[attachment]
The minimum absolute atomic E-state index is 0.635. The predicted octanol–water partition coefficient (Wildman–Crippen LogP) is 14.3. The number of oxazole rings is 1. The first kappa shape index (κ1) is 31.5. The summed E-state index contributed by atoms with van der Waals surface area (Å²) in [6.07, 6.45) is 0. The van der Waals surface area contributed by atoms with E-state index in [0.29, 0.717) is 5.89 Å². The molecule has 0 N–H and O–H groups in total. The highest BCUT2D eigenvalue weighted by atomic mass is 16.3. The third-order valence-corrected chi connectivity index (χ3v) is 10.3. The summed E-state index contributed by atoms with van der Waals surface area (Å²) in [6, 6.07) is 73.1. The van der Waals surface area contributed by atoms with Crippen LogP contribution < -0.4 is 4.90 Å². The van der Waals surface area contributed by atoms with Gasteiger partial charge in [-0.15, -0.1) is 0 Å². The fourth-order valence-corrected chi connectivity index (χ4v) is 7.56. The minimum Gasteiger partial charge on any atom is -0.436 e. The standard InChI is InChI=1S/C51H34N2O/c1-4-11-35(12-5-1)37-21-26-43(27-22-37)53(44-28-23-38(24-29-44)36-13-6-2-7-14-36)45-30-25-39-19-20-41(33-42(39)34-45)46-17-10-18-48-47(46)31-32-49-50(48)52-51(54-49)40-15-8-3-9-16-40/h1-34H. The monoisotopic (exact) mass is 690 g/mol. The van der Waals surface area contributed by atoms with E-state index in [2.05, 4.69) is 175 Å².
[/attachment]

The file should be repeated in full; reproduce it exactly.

The minimum absolute atomic E-state index is 0.635. The predicted octanol–water partition coefficient (Wildman–Crippen LogP) is 14.3. The number of oxazole rings is 1. The first kappa shape index (κ1) is 31.5. The summed E-state index contributed by atoms with van der Waals surface area (Å²) in [6.07, 6.45) is 0. The van der Waals surface area contributed by atoms with E-state index in [0.29, 0.717) is 5.89 Å². The molecule has 0 N–H and O–H groups in total. The highest BCUT2D eigenvalue weighted by atomic mass is 16.3. The third-order valence-corrected chi connectivity index (χ3v) is 10.3. The summed E-state index contributed by atoms with van der Waals surface area (Å²) in [6, 6.07) is 73.1. The van der Waals surface area contributed by atoms with Crippen LogP contribution < -0.4 is 4.90 Å². The van der Waals surface area contributed by atoms with Gasteiger partial charge in [-0.15, -0.1) is 0 Å². The fourth-order valence-corrected chi connectivity index (χ4v) is 7.56. The minimum Gasteiger partial charge on any atom is -0.436 e. The standard InChI is InChI=1S/C51H34N2O/c1-4-11-35(12-5-1)37-21-26-43(27-22-37)53(44-28-23-38(24-29-44)36-13-6-2-7-14-36)45-30-25-39-19-20-41(33-42(39)34-45)46-17-10-18-48-47(46)31-32-49-50(48)52-51(54-49)40-15-8-3-9-16-40/h1-34H. The monoisotopic (exact) mass is 690 g/mol. The van der Waals surface area contributed by atoms with E-state index in [2.05, 4.69) is 175 Å².